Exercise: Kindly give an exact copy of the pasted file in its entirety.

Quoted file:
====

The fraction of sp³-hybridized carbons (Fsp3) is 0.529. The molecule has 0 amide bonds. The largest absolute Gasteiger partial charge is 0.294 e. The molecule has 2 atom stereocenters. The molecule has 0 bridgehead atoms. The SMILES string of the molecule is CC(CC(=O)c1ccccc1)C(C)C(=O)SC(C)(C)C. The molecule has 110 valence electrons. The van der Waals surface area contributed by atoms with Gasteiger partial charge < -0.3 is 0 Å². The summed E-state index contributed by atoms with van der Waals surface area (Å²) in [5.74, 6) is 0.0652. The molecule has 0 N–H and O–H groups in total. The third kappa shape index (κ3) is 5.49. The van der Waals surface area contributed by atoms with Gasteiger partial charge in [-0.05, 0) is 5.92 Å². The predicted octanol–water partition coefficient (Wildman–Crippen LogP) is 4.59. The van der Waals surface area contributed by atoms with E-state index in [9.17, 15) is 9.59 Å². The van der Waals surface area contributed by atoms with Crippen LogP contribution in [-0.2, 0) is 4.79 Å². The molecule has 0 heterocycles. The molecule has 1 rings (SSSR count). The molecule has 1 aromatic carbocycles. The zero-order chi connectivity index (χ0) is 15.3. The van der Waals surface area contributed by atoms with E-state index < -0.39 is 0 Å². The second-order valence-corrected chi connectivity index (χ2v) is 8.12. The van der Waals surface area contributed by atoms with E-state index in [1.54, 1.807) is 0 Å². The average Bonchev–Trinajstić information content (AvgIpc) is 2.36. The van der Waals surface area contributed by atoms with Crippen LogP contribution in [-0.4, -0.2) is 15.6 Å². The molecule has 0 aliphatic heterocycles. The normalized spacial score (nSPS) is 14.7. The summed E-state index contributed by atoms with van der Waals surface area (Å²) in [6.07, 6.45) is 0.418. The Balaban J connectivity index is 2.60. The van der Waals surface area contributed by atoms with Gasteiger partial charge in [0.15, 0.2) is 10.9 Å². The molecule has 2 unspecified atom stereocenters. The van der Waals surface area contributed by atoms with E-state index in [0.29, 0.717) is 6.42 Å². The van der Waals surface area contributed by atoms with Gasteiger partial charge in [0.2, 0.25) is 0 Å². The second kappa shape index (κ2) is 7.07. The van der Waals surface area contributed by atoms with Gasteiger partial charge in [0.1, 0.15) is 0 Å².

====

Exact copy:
The fraction of sp³-hybridized carbons (Fsp3) is 0.529. The molecule has 0 amide bonds. The largest absolute Gasteiger partial charge is 0.294 e. The molecule has 2 atom stereocenters. The molecule has 0 bridgehead atoms. The SMILES string of the molecule is CC(CC(=O)c1ccccc1)C(C)C(=O)SC(C)(C)C. The molecule has 110 valence electrons. The van der Waals surface area contributed by atoms with Gasteiger partial charge < -0.3 is 0 Å². The summed E-state index contributed by atoms with van der Waals surface area (Å²) in [5.74, 6) is 0.0652. The molecule has 0 N–H and O–H groups in total. The third kappa shape index (κ3) is 5.49. The van der Waals surface area contributed by atoms with Gasteiger partial charge in [-0.05, 0) is 5.92 Å². The predicted octanol–water partition coefficient (Wildman–Crippen LogP) is 4.59. The van der Waals surface area contributed by atoms with E-state index in [9.17, 15) is 9.59 Å². The van der Waals surface area contributed by atoms with Crippen LogP contribution in [-0.2, 0) is 4.79 Å². The molecule has 0 heterocycles. The molecule has 1 rings (SSSR count). The molecule has 1 aromatic carbocycles. The zero-order chi connectivity index (χ0) is 15.3. The van der Waals surface area contributed by atoms with E-state index < -0.39 is 0 Å². The second-order valence-corrected chi connectivity index (χ2v) is 8.12. The van der Waals surface area contributed by atoms with E-state index in [1.54, 1.807) is 0 Å². The average Bonchev–Trinajstić information content (AvgIpc) is 2.36. The van der Waals surface area contributed by atoms with Crippen LogP contribution in [-0.4, -0.2) is 15.6 Å². The molecule has 0 aliphatic heterocycles. The normalized spacial score (nSPS) is 14.7. The summed E-state index contributed by atoms with van der Waals surface area (Å²) in [6.07, 6.45) is 0.418. The Balaban J connectivity index is 2.60. The van der Waals surface area contributed by atoms with Gasteiger partial charge in [0.15, 0.2) is 10.9 Å². The molecule has 2 unspecified atom stereocenters. The van der Waals surface area contributed by atoms with E-state index in [0.29, 0.717) is 6.42 Å². The van der Waals surface area contributed by atoms with Gasteiger partial charge in [0.2, 0.25) is 0 Å². The second kappa shape index (κ2) is 7.07. The van der Waals surface area contributed by atoms with Gasteiger partial charge in [0.1, 0.15) is 0 Å².